The Lilac Fairy Book
The wonderful Tune
Maurice Connor was the king, and that's no small word, of all the pipers in Munster. He
could play jig and reel without end, and Ollistrum's March, and the Eagle's Whistle, and
the Hen's Concert, and odd tunes of every sort and kind. But he knew one far more
surprising than the rest, which had in it the power to set everything dead or alive dancing.
In what way he learned it is beyond my knowledge for he was mighty cautious about
telling how he came by so wonderful a tune. At the very first note of that tune the shoes
began shaking upon the feet of all how heard it--old or young, it mattered not--just as if
the shoes had the ague; then the feet began going, going, going from under them, and at
last up and away with them, dancing like mad, whisking here, there, and everywhere, like
a straw in a storm-- there was no halting while the music lasted.
Not a fair, nor a wedding, nor a feast in the seven parishes round, was counted worth the
speaking of without 'blind Maurice and his pipes.' His mother, poor woman, used to lead
him about from one place to another just like a dog.
Down through Iveragh, Maurice Connor and his mother were taking their rounds. Beyond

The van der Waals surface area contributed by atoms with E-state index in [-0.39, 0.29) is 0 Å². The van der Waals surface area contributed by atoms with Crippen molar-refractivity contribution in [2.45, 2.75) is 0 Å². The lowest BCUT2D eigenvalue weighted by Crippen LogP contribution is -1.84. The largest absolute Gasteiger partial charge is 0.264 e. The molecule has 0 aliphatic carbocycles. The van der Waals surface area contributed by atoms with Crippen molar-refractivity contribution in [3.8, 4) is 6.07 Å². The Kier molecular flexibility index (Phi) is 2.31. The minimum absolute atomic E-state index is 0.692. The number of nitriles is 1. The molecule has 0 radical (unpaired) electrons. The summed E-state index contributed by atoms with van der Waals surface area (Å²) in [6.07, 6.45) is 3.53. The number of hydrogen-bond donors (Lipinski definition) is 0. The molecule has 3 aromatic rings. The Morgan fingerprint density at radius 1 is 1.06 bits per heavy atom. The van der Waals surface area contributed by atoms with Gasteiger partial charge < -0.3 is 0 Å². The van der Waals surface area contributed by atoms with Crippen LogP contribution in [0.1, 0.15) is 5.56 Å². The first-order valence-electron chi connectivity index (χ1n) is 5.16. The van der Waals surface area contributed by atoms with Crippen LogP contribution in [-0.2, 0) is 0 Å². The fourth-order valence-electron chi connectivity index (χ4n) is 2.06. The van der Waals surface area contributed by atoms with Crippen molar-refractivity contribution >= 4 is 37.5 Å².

all other places Iveragh is the place for stormy coasts and steep mountains, as proper a
spot it is as any in Ireland to get yourself drowned, or your neck broken on the land,
should you prefer that. But, notwithstanding, in Ballinskellig Bay there is a neat bit of
ground, well fitted for diversion, and down from it, towards the water, is a clean smooth
piece of strand, the dead image of a calm summer's sea on a moonlight night, with just
the curl of the small waves upon it.
Here is was that Maurice's music had brought from all parts a great gathering of the
young men and the young women; for 'twas not every day the strand of Trafraska was
stirred up by the voice of a bagpipe. The dance began; and as pretty a dance it was as ever
was danced. 'Brave music,' said everybody, 'and well done,' when Maurice stopped.
'More power to your elbow, Maurice, and a fair wind in the bellows,' cried Paddy
Dorman, a hump-backed dancing master, who was there to keep order. ''Tis a pity,' said
he, 'if we'd let the piper run dry after such music; 'twould be a disgrace to Iveragh, that
didn't come on it since the week of the three Sundays.' So, as well became him, for he
was always a decent man, says he, 'Did you drink, piper?'
'I will, sir,' said Maurice, answering the question on the safe side, for you never yet knew
piper or schoolmaster who refused his drink.
'What will you drink, Maurice?' says Paddy.
'I'm no ways particular,' says Maurice; 'I drink anything, barring raw water; but if it's all
the same to you, Mister Dorman, may be you wouldn't lend me the loan of a glass of
'I've no glass, Maurice,' said Paddy; 'I've only the bottle.'